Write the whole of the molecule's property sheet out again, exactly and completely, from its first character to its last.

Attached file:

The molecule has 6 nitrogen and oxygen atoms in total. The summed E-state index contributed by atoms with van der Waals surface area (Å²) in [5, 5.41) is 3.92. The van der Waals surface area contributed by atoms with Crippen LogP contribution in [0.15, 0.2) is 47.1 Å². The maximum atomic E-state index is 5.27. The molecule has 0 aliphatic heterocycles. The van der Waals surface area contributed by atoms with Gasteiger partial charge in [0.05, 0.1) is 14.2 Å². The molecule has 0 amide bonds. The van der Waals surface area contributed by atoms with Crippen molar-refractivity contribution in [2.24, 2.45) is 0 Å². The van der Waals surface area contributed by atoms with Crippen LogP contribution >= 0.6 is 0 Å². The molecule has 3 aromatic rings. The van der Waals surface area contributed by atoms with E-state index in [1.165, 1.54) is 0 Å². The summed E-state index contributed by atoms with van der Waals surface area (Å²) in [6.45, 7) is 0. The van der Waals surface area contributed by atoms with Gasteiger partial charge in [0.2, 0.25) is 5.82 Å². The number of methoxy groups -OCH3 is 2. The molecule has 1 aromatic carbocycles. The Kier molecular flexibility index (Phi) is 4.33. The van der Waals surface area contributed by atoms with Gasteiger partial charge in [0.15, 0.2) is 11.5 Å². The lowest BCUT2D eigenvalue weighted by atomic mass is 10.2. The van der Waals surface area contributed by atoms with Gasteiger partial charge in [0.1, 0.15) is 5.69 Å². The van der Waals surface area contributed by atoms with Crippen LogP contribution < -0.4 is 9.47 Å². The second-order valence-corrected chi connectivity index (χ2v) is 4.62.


The molecule has 6 nitrogen and oxygen atoms in total. The summed E-state index contributed by atoms with van der Waals surface area (Å²) in [5, 5.41) is 3.92. The van der Waals surface area contributed by atoms with Crippen LogP contribution in [0.15, 0.2) is 47.1 Å². The maximum atomic E-state index is 5.27. The molecule has 0 aliphatic heterocycles. The van der Waals surface area contributed by atoms with Gasteiger partial charge in [0.05, 0.1) is 14.2 Å². The molecule has 0 amide bonds. The van der Waals surface area contributed by atoms with Crippen molar-refractivity contribution in [2.24, 2.45) is 0 Å². The van der Waals surface area contributed by atoms with Crippen LogP contribution >= 0.6 is 0 Å². The molecule has 3 aromatic rings. The van der Waals surface area contributed by atoms with E-state index in [1.165, 1.54) is 0 Å². The summed E-state index contributed by atoms with van der Waals surface area (Å²) in [6.45, 7) is 0. The van der Waals surface area contributed by atoms with Gasteiger partial charge in [0.2, 0.25) is 5.82 Å². The number of methoxy groups -OCH3 is 2. The molecule has 1 aromatic carbocycles. The Kier molecular flexibility index (Phi) is 4.33. The van der Waals surface area contributed by atoms with Gasteiger partial charge in [0.15, 0.2) is 11.5 Å². The lowest BCUT2D eigenvalue weighted by atomic mass is 10.2. The van der Waals surface area contributed by atoms with Gasteiger partial charge in [0.1, 0.15) is 5.69 Å². The van der Waals surface area contributed by atoms with Crippen LogP contribution < -0.4 is 9.47 Å². The second-order valence-corrected chi connectivity index (χ2v) is 4.62.